The ban on large cruise ships imposed by ‘The Key West Committee for Safer Cleaner Ships’ could potentially be in danger, as Senator Jim Boyd has proposed Senate Bill 426. In this bill, local governments are not allowed to impose any bans on any ships.
“A local government may not restrict or regulate commerce in the seaports of this state,…including, but not limited to, regulating or restricting a vessel’s type or size, source or type of cargo, or number, origin, or nationality of passengers.”
The bill gives state legislators the power to preemptively enforce existing state laws re- commercial maritime operations and block local city and county governments from restricting vessel size or passenger count.
What’s This All About?
The Florida Keys have been a hotly contested area between environmental organizations, local groups, and governments. A natural haven for many wildlife species, Key West, is also the most popular cruise destination in the United States. In 2019 the port counted 910,000 cruise ship passengers from 417 ships.
After cruise ship travel died down since the pandemic took effect, local citizens and government have been looking at restricting the number of cruise passengers passing through the port each day.
During the election vote for the presidency, the locals voted in three different rules. These were:
- Limit the number of daily cruise ship visitors to 1,500 – Limiting daily disembarkations will lower the risk of an infectious disease outbreak that would overwhelm our limited health infrastructure.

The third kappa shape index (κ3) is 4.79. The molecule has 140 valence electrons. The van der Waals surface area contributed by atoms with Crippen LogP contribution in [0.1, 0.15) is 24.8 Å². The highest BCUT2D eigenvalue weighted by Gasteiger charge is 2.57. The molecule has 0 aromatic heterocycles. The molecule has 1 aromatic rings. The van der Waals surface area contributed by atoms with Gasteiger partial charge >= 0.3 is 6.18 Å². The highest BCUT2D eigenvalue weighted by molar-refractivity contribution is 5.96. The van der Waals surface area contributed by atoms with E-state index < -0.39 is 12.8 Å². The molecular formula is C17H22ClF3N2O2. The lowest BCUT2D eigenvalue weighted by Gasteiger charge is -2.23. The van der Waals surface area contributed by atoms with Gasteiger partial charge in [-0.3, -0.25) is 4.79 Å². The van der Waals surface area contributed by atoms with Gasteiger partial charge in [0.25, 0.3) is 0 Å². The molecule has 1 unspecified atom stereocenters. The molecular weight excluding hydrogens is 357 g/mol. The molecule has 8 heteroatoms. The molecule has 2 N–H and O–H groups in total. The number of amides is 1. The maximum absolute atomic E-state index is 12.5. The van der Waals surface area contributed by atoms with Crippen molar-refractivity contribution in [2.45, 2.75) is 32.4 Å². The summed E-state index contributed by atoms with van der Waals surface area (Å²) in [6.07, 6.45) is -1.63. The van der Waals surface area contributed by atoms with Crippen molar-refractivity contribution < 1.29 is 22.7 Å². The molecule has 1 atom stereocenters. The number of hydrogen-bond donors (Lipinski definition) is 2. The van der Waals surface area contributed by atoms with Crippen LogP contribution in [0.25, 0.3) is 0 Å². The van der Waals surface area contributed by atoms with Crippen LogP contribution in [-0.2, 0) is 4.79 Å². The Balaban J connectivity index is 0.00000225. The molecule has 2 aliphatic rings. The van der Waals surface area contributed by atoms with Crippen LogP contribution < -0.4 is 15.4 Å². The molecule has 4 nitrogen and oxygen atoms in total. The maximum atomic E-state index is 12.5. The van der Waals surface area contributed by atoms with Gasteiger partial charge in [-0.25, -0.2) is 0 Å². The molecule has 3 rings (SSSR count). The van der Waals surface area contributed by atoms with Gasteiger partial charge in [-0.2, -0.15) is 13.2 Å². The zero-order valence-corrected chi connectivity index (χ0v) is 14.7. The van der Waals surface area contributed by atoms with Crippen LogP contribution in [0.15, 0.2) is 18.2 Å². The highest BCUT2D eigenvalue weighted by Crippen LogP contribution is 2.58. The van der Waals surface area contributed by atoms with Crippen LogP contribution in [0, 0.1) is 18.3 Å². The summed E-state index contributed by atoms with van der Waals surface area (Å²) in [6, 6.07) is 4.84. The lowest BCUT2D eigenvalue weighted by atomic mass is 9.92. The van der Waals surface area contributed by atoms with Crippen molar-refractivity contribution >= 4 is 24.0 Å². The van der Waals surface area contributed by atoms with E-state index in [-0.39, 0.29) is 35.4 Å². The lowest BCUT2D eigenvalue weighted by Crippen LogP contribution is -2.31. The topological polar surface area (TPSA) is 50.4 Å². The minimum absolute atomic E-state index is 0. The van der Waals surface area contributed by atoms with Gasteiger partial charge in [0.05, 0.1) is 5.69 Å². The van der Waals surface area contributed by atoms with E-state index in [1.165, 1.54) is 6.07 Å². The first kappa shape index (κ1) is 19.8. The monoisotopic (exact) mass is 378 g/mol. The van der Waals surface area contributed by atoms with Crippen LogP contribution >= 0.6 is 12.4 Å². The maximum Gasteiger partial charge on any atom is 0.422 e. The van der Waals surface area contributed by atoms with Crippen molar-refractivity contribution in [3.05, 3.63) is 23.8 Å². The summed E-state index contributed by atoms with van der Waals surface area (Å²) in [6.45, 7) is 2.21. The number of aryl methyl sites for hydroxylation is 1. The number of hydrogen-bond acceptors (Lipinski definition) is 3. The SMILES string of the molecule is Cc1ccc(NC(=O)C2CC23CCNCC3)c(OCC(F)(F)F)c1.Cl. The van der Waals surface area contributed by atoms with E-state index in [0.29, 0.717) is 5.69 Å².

- Prohibit cruise ships with 1,300 passengers or more from docking – Large cruise ships have a higher risk of infectious disease outbreak than small ships. Small ships carry fewer people and can be sanitized more easily after an outbreak.
- Give docking priority to cruise lines that have the best health and environmental records – According to scores by the CDC’s Vessel Sanitation Program and records of environmental violations, cruise ships will be prioritized. This will further reduce the risk of an infectious disease outbreak.
A Dangerous Precedent
Although these rules will offer a certain measure of protection for the local wildlife and environment, according to Senator Jim Boyd, these rules also set a dangerous precedent.
“…allowing each local government in which a Florida seaport is located to impose its requirements on the maritime commerce conducted in that port could result in abrupt changes in the supply lines bringing goods into and out of this state, thus disrupting Florida’s economy and threatening the public’s health, safety, and welfare, and allowing each local government to impose its own requirements on the maritime commerce conducted in that port.”
As Keys Weekly reports, not everyone is in favor of keeping the ships out of Key West. For many restaurants, bars, tour agencies, and hotel owners, the cruise ships provide a steady and good income for the many businesses on the island. Restaurant owner Bill Lay, founder of Keep The Cruise Ships, said the following:
“Since March, Keep the Cruise Ships has been of the opinion that a compromise would be in the best interest of our community, to no avail. We spoke, we attended, and most importantly, we were willing to take the time and effort to mend the obvious divide that smothered our community.”
No vote has been taken as of yet on the bill. To become law, the bill will need to be approved by the state senate and the Florida House of Representatives.